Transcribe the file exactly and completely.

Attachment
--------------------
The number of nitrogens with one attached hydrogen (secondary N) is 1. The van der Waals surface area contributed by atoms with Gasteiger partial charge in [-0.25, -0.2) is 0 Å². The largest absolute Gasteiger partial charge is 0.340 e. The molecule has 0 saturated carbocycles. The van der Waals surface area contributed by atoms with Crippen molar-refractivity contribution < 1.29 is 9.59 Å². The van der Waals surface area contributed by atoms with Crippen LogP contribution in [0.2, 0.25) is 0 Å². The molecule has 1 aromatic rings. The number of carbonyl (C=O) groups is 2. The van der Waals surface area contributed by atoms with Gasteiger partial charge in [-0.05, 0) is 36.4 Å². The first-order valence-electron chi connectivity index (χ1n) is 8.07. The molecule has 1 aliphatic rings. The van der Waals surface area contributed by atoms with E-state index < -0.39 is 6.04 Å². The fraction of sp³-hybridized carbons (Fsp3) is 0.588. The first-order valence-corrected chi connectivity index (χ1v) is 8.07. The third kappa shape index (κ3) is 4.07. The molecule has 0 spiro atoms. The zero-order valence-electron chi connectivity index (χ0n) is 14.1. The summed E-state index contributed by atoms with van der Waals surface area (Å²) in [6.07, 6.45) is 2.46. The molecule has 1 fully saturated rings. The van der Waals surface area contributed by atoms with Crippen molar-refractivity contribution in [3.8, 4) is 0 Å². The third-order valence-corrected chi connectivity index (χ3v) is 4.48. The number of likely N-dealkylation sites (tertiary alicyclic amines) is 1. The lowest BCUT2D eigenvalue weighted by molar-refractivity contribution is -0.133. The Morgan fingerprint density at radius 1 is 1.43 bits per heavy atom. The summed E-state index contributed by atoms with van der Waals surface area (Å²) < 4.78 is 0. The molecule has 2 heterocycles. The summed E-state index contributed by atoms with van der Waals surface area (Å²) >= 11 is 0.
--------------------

The number of nitrogens with one attached hydrogen (secondary N) is 1. The van der Waals surface area contributed by atoms with Gasteiger partial charge in [-0.25, -0.2) is 0 Å². The largest absolute Gasteiger partial charge is 0.340 e. The molecule has 0 saturated carbocycles. The van der Waals surface area contributed by atoms with Crippen molar-refractivity contribution < 1.29 is 9.59 Å². The van der Waals surface area contributed by atoms with Crippen LogP contribution in [0.2, 0.25) is 0 Å². The molecule has 1 aromatic rings. The number of carbonyl (C=O) groups is 2. The van der Waals surface area contributed by atoms with Gasteiger partial charge in [-0.05, 0) is 36.4 Å². The first-order valence-electron chi connectivity index (χ1n) is 8.07. The molecule has 1 aliphatic rings. The van der Waals surface area contributed by atoms with E-state index < -0.39 is 6.04 Å². The fraction of sp³-hybridized carbons (Fsp3) is 0.588. The first-order valence-corrected chi connectivity index (χ1v) is 8.07. The third kappa shape index (κ3) is 4.07. The molecule has 0 spiro atoms. The zero-order valence-electron chi connectivity index (χ0n) is 14.1. The summed E-state index contributed by atoms with van der Waals surface area (Å²) in [6.07, 6.45) is 2.46. The molecule has 1 fully saturated rings. The van der Waals surface area contributed by atoms with Crippen molar-refractivity contribution in [3.8, 4) is 0 Å². The third-order valence-corrected chi connectivity index (χ3v) is 4.48. The number of likely N-dealkylation sites (tertiary alicyclic amines) is 1. The lowest BCUT2D eigenvalue weighted by molar-refractivity contribution is -0.133. The Morgan fingerprint density at radius 1 is 1.43 bits per heavy atom. The summed E-state index contributed by atoms with van der Waals surface area (Å²) < 4.78 is 0. The molecule has 2 heterocycles. The summed E-state index contributed by atoms with van der Waals surface area (Å²) >= 11 is 0.